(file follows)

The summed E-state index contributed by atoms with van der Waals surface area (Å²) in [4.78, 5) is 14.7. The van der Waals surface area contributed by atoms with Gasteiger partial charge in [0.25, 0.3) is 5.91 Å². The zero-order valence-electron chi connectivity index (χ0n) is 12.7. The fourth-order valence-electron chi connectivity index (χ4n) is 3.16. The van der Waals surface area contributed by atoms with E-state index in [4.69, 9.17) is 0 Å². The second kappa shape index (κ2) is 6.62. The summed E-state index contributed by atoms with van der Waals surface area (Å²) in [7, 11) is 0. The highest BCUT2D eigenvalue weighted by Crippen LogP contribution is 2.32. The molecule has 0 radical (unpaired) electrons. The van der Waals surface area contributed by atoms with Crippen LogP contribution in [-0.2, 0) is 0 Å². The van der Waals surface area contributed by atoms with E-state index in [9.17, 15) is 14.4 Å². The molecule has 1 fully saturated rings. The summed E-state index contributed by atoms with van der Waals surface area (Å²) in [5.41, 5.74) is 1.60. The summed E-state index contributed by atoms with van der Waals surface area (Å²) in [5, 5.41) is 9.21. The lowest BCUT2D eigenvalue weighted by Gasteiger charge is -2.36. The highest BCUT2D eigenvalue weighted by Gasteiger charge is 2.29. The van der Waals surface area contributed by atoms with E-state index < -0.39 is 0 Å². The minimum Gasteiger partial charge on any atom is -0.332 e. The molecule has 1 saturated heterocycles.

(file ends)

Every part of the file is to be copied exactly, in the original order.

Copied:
The summed E-state index contributed by atoms with van der Waals surface area (Å²) in [4.78, 5) is 14.7. The van der Waals surface area contributed by atoms with Gasteiger partial charge in [0.25, 0.3) is 5.91 Å². The zero-order valence-electron chi connectivity index (χ0n) is 12.7. The fourth-order valence-electron chi connectivity index (χ4n) is 3.16. The van der Waals surface area contributed by atoms with E-state index in [4.69, 9.17) is 0 Å². The second kappa shape index (κ2) is 6.62. The summed E-state index contributed by atoms with van der Waals surface area (Å²) in [7, 11) is 0. The highest BCUT2D eigenvalue weighted by Crippen LogP contribution is 2.32. The molecule has 0 radical (unpaired) electrons. The van der Waals surface area contributed by atoms with Crippen LogP contribution in [-0.2, 0) is 0 Å². The van der Waals surface area contributed by atoms with E-state index in [9.17, 15) is 14.4 Å². The molecule has 1 fully saturated rings. The summed E-state index contributed by atoms with van der Waals surface area (Å²) in [5.41, 5.74) is 1.60. The summed E-state index contributed by atoms with van der Waals surface area (Å²) in [5, 5.41) is 9.21. The lowest BCUT2D eigenvalue weighted by Gasteiger charge is -2.36. The highest BCUT2D eigenvalue weighted by Gasteiger charge is 2.29. The van der Waals surface area contributed by atoms with E-state index < -0.39 is 0 Å². The minimum Gasteiger partial charge on any atom is -0.332 e. The molecule has 1 saturated heterocycles.